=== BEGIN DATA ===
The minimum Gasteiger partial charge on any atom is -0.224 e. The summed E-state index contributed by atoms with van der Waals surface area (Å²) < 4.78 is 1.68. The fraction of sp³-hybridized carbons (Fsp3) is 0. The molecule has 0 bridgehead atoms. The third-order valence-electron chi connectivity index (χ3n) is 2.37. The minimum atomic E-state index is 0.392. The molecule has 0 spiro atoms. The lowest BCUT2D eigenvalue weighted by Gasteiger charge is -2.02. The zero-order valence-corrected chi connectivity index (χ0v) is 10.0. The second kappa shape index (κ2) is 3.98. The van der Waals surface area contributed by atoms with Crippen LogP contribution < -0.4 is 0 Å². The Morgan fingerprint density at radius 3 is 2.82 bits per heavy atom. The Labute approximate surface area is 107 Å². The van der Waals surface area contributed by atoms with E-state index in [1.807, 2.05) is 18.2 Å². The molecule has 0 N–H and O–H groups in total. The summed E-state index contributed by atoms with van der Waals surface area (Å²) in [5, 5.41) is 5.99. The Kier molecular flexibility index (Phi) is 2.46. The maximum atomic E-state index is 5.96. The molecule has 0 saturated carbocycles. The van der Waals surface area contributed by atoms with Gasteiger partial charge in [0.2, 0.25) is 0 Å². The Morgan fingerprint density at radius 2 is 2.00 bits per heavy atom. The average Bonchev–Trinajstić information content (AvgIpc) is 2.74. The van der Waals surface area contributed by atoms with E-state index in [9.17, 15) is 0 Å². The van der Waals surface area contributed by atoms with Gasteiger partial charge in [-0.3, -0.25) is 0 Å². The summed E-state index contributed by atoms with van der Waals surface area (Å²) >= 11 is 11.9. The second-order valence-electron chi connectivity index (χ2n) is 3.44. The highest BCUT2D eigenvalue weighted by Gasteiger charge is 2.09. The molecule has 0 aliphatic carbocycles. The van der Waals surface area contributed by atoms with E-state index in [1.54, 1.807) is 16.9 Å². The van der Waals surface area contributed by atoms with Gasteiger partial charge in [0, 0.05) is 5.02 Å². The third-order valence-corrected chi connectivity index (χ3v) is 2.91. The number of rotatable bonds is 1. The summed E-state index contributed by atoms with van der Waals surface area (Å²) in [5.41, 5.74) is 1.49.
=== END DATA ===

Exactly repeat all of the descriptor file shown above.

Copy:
The minimum Gasteiger partial charge on any atom is -0.224 e. The summed E-state index contributed by atoms with van der Waals surface area (Å²) < 4.78 is 1.68. The fraction of sp³-hybridized carbons (Fsp3) is 0. The molecule has 0 bridgehead atoms. The third-order valence-electron chi connectivity index (χ3n) is 2.37. The minimum atomic E-state index is 0.392. The molecule has 0 spiro atoms. The lowest BCUT2D eigenvalue weighted by Gasteiger charge is -2.02. The zero-order valence-corrected chi connectivity index (χ0v) is 10.0. The second kappa shape index (κ2) is 3.98. The van der Waals surface area contributed by atoms with Crippen LogP contribution < -0.4 is 0 Å². The Morgan fingerprint density at radius 3 is 2.82 bits per heavy atom. The Labute approximate surface area is 107 Å². The van der Waals surface area contributed by atoms with E-state index in [1.807, 2.05) is 18.2 Å². The molecule has 0 N–H and O–H groups in total. The summed E-state index contributed by atoms with van der Waals surface area (Å²) in [5, 5.41) is 5.99. The Kier molecular flexibility index (Phi) is 2.46. The maximum atomic E-state index is 5.96. The molecule has 0 saturated carbocycles. The van der Waals surface area contributed by atoms with Gasteiger partial charge in [0.2, 0.25) is 0 Å². The Morgan fingerprint density at radius 2 is 2.00 bits per heavy atom. The average Bonchev–Trinajstić information content (AvgIpc) is 2.74. The van der Waals surface area contributed by atoms with E-state index in [9.17, 15) is 0 Å². The van der Waals surface area contributed by atoms with Gasteiger partial charge in [-0.3, -0.25) is 0 Å². The summed E-state index contributed by atoms with van der Waals surface area (Å²) >= 11 is 11.9. The second-order valence-electron chi connectivity index (χ2n) is 3.44. The highest BCUT2D eigenvalue weighted by Gasteiger charge is 2.09. The molecule has 0 aliphatic carbocycles. The van der Waals surface area contributed by atoms with E-state index in [1.54, 1.807) is 16.9 Å². The van der Waals surface area contributed by atoms with Gasteiger partial charge in [0, 0.05) is 5.02 Å². The third-order valence-corrected chi connectivity index (χ3v) is 2.91. The number of rotatable bonds is 1. The summed E-state index contributed by atoms with van der Waals surface area (Å²) in [5.41, 5.74) is 1.49.